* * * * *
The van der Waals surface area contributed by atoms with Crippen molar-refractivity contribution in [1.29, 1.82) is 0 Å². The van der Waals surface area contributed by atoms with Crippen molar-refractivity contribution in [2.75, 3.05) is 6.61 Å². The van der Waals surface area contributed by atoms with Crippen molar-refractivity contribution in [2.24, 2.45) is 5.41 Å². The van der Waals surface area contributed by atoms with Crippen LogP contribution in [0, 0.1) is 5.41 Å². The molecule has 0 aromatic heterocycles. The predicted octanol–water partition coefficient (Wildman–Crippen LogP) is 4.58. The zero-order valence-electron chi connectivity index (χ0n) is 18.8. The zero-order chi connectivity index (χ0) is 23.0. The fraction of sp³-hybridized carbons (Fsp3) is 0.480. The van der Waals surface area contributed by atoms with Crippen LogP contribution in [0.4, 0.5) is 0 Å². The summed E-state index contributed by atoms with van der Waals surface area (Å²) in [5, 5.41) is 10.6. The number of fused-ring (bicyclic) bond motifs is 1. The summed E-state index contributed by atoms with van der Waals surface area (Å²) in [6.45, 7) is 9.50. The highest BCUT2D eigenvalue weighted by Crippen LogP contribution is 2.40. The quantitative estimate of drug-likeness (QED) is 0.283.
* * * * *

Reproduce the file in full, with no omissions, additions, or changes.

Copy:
The van der Waals surface area contributed by atoms with Crippen molar-refractivity contribution in [1.29, 1.82) is 0 Å². The van der Waals surface area contributed by atoms with Crippen molar-refractivity contribution in [2.75, 3.05) is 6.61 Å². The van der Waals surface area contributed by atoms with Crippen molar-refractivity contribution in [2.24, 2.45) is 5.41 Å². The van der Waals surface area contributed by atoms with Crippen LogP contribution in [0, 0.1) is 5.41 Å². The molecule has 0 aromatic heterocycles. The predicted octanol–water partition coefficient (Wildman–Crippen LogP) is 4.58. The zero-order valence-electron chi connectivity index (χ0n) is 18.8. The zero-order chi connectivity index (χ0) is 23.0. The fraction of sp³-hybridized carbons (Fsp3) is 0.480. The van der Waals surface area contributed by atoms with Crippen LogP contribution in [0.4, 0.5) is 0 Å². The summed E-state index contributed by atoms with van der Waals surface area (Å²) in [5, 5.41) is 10.6. The number of fused-ring (bicyclic) bond motifs is 1. The summed E-state index contributed by atoms with van der Waals surface area (Å²) in [6.45, 7) is 9.50. The highest BCUT2D eigenvalue weighted by Crippen LogP contribution is 2.40. The quantitative estimate of drug-likeness (QED) is 0.283.